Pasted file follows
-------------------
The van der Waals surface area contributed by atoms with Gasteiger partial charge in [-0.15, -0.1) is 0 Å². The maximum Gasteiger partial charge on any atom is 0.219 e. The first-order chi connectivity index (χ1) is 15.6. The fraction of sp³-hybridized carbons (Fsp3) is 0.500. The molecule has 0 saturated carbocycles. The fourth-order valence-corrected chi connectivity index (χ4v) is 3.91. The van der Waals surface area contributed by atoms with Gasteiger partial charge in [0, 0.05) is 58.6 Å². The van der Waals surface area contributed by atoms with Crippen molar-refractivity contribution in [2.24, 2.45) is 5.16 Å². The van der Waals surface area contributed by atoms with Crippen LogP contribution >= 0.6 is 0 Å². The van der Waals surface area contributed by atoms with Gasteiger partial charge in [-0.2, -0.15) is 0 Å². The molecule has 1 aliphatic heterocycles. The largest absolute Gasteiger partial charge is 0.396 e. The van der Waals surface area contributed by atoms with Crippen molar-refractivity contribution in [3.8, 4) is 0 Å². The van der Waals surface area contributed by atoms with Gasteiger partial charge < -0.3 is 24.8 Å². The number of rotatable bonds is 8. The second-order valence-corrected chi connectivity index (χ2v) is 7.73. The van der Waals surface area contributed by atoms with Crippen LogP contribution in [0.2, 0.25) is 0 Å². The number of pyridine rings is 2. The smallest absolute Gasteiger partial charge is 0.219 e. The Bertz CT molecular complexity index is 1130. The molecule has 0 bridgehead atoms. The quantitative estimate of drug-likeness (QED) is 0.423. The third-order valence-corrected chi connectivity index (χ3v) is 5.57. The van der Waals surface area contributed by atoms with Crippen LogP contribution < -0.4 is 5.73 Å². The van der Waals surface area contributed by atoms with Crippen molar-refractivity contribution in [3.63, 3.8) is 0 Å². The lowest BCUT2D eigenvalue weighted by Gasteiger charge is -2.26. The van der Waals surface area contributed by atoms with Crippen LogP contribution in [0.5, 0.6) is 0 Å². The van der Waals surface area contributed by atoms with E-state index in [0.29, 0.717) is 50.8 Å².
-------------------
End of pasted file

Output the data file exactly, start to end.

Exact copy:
The van der Waals surface area contributed by atoms with Gasteiger partial charge in [-0.15, -0.1) is 0 Å². The maximum Gasteiger partial charge on any atom is 0.219 e. The first-order chi connectivity index (χ1) is 15.6. The fraction of sp³-hybridized carbons (Fsp3) is 0.500. The molecule has 0 saturated carbocycles. The fourth-order valence-corrected chi connectivity index (χ4v) is 3.91. The van der Waals surface area contributed by atoms with Gasteiger partial charge in [0, 0.05) is 58.6 Å². The van der Waals surface area contributed by atoms with Crippen molar-refractivity contribution in [2.24, 2.45) is 5.16 Å². The van der Waals surface area contributed by atoms with Crippen LogP contribution >= 0.6 is 0 Å². The van der Waals surface area contributed by atoms with Gasteiger partial charge in [-0.2, -0.15) is 0 Å². The molecule has 1 aliphatic heterocycles. The largest absolute Gasteiger partial charge is 0.396 e. The van der Waals surface area contributed by atoms with Crippen molar-refractivity contribution in [3.8, 4) is 0 Å². The van der Waals surface area contributed by atoms with Gasteiger partial charge < -0.3 is 24.8 Å². The number of rotatable bonds is 8. The second-order valence-corrected chi connectivity index (χ2v) is 7.73. The van der Waals surface area contributed by atoms with Crippen LogP contribution in [0.2, 0.25) is 0 Å². The number of pyridine rings is 2. The smallest absolute Gasteiger partial charge is 0.219 e. The Bertz CT molecular complexity index is 1130. The molecule has 0 bridgehead atoms. The quantitative estimate of drug-likeness (QED) is 0.423. The third-order valence-corrected chi connectivity index (χ3v) is 5.57. The van der Waals surface area contributed by atoms with Crippen LogP contribution < -0.4 is 5.73 Å². The van der Waals surface area contributed by atoms with Crippen molar-refractivity contribution in [3.63, 3.8) is 0 Å². The lowest BCUT2D eigenvalue weighted by Gasteiger charge is -2.26. The van der Waals surface area contributed by atoms with Crippen LogP contribution in [0.5, 0.6) is 0 Å². The van der Waals surface area contributed by atoms with E-state index in [0.29, 0.717) is 50.8 Å².